"Changing the rotation of the Earth is impossible. It has never happened and will never happen. " As a scientist added that although the Earth's magnetic polarity can be changed every 400 000 years, scientists do not believe that this will happen in the next couple of millennia, and there is no evidence that this might be some harm.
The name of the movie "2012" increases the fear and concerns related to the Year 2012. Like many Hollywood blockbuster "2012" using specific PR campaign, including viral marketing. The trailer of the film said that the truth is now hidden from the audience. Home refers to the scientific Faux website. The site claims to be the main site of the Institute of the human community absolutely fictitious organization. Visitors can sign up on their website and participate in the lottery, which will decide who will be saved when Armageddon comes.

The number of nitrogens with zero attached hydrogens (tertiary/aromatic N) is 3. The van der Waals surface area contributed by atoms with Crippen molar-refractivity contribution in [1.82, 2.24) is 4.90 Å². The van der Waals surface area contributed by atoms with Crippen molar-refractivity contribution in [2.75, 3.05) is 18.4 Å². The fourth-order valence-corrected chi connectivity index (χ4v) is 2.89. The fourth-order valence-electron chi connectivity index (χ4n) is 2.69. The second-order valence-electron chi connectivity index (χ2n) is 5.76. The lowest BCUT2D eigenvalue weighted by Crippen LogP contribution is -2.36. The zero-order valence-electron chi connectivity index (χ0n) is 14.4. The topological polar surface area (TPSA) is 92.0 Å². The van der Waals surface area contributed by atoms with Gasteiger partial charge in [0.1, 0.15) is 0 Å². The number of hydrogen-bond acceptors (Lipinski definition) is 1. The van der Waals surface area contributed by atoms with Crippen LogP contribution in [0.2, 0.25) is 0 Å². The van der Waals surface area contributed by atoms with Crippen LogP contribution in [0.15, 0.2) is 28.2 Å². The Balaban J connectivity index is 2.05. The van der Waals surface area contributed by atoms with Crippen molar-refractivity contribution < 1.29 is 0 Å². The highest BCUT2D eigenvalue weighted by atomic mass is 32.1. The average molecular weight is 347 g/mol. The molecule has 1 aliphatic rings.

"The whole screenplay in 2012 is false, energized by conventional Hollywood advertising companies about the crash in 2012. I only hope that most people are able to distinguish between imagination and reality of Hollywood movies ».
Morrison said that the growing interest in outer space, led to a general "Cosmophobia", that is, the fear of the cosmos.
He said that people increasingly began to worry about the magnetic field of the Sun, the solar storms, black holes and cracks in the galaxy.
"Previously, these facts were interesting for the study of astronomy, and now for many young people who have been reading misinformation about the end, it all became a target for terror. Kosmofobiya This will be one of the worst consequences and tightened in 2012 - people are afraid of astronomy and the universe. »